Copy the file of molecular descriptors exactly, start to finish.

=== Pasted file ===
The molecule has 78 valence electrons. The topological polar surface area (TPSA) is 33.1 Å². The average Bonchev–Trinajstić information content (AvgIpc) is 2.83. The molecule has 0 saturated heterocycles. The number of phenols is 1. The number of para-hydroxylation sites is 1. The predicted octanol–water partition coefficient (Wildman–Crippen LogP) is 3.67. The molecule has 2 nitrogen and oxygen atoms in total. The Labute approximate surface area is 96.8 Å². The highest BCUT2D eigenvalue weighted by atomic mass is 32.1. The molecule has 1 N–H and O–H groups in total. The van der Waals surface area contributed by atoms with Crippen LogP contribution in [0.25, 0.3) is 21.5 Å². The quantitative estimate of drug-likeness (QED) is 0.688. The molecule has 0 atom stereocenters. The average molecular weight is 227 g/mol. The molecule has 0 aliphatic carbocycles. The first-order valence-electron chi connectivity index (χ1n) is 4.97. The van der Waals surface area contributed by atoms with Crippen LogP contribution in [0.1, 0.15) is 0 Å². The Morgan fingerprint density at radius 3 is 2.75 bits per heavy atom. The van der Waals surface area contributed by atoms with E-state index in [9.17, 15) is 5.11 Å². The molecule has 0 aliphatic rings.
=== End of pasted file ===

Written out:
The molecule has 78 valence electrons. The topological polar surface area (TPSA) is 33.1 Å². The average Bonchev–Trinajstić information content (AvgIpc) is 2.83. The molecule has 0 saturated heterocycles. The number of phenols is 1. The number of para-hydroxylation sites is 1. The predicted octanol–water partition coefficient (Wildman–Crippen LogP) is 3.67. The molecule has 2 nitrogen and oxygen atoms in total. The Labute approximate surface area is 96.8 Å². The highest BCUT2D eigenvalue weighted by atomic mass is 32.1. The molecule has 1 N–H and O–H groups in total. The van der Waals surface area contributed by atoms with Crippen LogP contribution in [0.25, 0.3) is 21.5 Å². The quantitative estimate of drug-likeness (QED) is 0.688. The molecule has 0 atom stereocenters. The average molecular weight is 227 g/mol. The molecule has 0 aliphatic carbocycles. The first-order valence-electron chi connectivity index (χ1n) is 4.97. The van der Waals surface area contributed by atoms with Crippen LogP contribution in [0.1, 0.15) is 0 Å². The Morgan fingerprint density at radius 3 is 2.75 bits per heavy atom. The van der Waals surface area contributed by atoms with E-state index in [9.17, 15) is 5.11 Å². The molecule has 0 aliphatic rings.